netanya-cincinnati-community-eventBy Shep Englander

It sounds like a joke. But there they were – eight rabbis sitting together – one Humanist, several Reform, a Conservative, and an Orthodox in the new Haas Promenade overlooking Jerusalem. Having 508 members of the Cincinnati Jewish community together during this summer’s 2016 Cincinnati Congregation and Community Israel Mission got the headlines. But even more significant was the fact these eight rabbis, after ten days in Israel together, felt more connected to each other and to the overarching community.

The trip they had just completed was neither a congregational Israel trip nor a federation Israel trip. It was a congregation and community Israel mission.

Historically, federations and congregations have run Israel trips separately. For more than a century, the federation-congregation relationship mirrored America’s “separation of church and state.” Matters of general social welfare were led by federations and separated from the affairs of congregations.

But when the 1990 National Jewish Population Study announced that more than 50 percent of Jewish marriages were intermarriages, federations realized that, if we wanted a Jewish future in America, maintaining Jewish identity needed to become a top priority for federations and congregations alike.

Israel trips remained an important way to deepen Jewish identity. But community members had to choose either congregational trips (which brought together family members to experience Israel through the eyes of their rabbis) or federation/community missions (which offered access to Israeli political and thought leaders and focused on the building and protection of the Jewish state).

In recent years, our federation has sought to shift its role – creating fewer federation-owned programs and instead providing more community-wide platforms, like this trip, to optimize programs owned by our congregations and agencies.

So my colleague Barbara Miller, our Director of Community Building, and I collaborated with our officers and congregational rabbis on a model that gave congregations full flexibility to build their own itineraries, to recruit on the congregational level, and to select professional tour educators who matched their styles and viewpoints.

“Everyone who went got the trip they wanted because they trusted their rabbi to create an experience that was consistent with their form of Jewish expression. Many groups visited the same sites, but we each had the freedom to see them through the lenses of our own movements,” noted Rabbi Robert Barr of Beth Adam, an independent congregation with a Humanistic perspective.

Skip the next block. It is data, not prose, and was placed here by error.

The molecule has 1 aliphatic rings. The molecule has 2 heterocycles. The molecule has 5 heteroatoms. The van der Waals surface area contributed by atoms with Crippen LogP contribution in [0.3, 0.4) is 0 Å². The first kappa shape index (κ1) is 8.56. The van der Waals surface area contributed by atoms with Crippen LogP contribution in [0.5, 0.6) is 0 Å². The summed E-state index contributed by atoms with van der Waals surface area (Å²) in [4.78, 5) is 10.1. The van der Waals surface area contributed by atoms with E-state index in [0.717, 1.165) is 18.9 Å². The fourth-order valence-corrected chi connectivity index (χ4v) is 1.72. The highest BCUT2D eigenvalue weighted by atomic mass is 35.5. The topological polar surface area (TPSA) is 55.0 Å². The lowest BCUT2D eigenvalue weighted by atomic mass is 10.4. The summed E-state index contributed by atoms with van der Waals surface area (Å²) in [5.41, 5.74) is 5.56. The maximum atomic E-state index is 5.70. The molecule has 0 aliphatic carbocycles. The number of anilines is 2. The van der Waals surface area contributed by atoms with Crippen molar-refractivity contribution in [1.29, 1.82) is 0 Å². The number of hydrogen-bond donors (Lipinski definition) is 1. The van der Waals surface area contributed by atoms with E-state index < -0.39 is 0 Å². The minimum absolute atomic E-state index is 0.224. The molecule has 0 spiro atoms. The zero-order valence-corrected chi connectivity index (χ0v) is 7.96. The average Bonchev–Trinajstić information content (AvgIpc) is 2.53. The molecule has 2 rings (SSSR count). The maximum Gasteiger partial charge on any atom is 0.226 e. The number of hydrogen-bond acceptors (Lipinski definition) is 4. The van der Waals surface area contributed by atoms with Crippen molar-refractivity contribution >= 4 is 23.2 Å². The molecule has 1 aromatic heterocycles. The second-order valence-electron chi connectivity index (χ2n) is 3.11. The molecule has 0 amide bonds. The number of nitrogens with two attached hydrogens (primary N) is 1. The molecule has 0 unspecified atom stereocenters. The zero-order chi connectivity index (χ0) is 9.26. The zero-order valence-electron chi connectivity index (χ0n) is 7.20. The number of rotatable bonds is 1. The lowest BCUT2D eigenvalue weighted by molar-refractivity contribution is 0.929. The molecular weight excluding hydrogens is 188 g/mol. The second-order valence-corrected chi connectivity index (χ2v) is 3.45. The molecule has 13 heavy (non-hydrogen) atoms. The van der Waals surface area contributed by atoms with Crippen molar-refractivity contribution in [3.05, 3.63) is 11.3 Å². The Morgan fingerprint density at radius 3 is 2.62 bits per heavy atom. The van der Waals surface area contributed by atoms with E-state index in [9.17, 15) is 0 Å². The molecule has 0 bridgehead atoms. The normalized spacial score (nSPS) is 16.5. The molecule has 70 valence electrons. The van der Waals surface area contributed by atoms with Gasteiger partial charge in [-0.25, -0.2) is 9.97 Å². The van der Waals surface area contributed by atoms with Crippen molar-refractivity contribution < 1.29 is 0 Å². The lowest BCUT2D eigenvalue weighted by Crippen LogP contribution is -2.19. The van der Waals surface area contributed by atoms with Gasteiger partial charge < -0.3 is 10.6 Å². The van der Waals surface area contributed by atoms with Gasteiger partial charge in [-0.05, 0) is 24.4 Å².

The separate itineraries were balanced by time together: all participants stayed in the same hotels, shared many meals and drinks together, and attended three community-wide events, featuring A-list speakers and performers.

The success of this model was multiplied by Cincinnati’s incredible good fortune – we have a large, high-impact foundation, The Jewish Foundation of Cincinnati, that was greatly expanded by the 2010 sale of our Jewish Hospital. In fact, The Jewish Foundation helped inspire the 2016 mission from the beginning by emphasizing the value of belonging to a congregation, and by elevating the significance of rewarding committed members. The Foundation provided generous subsidies, which enabled many families to participate who otherwise would have been unable to afford the cost.

“Our trustees viewed this initiative as a perfect way to strengthen our investment in the Cincinnati Jewish community,” said Jewish Foundation Executive Director Brian Jaffee. “Throughout the process of planning and implementing this mission, more than 500 people saw how their congregations and their community can work together on experiences that matter to them. As a result, their relationships with their synagogues, with the community as a whole, and with Israel have become more dynamic.”

Balancing collaboration with political realism and autonomy also turned out to be necessary. As Rabbi Barr explained, “Given the diversity across denominations, this trip had to exhibit a respect for the authentic expression of each congregation involved. For example, the idea was floated about having a communal Shabbat. But once there was an honest dialogue about the individuality of Shabbat practice among congregations, it was clear the best way to respect everyone was to allow everyone to do it on their own.”

As the summer fades, our federation and congregations are challenged to keep the warm glow of this epic trip burning. To quote Rabbi Barr, “This trip affirmed that with trust, dialogue, and mutual respect, we can achieve something beyond what we could have conceived of.”

Now, the question is, will we have the stamina, savvy, and creativity to build on the “trust dividend” that the trip created?

We must meet this challenge because only if federations, foundations, and congregations devise fresh, mutual approaches to building inclusive communities and enhancing Jewish identities will we have the best chance of thriving during these volatile and confusing times. It’s a daunting task, but when I need inspiration, I think back to the improbable sight of our community rabbis, sitting together, gazing over Jerusalem.

Shep Englander is the CEO of the Jewish Federation of Cincinnati.

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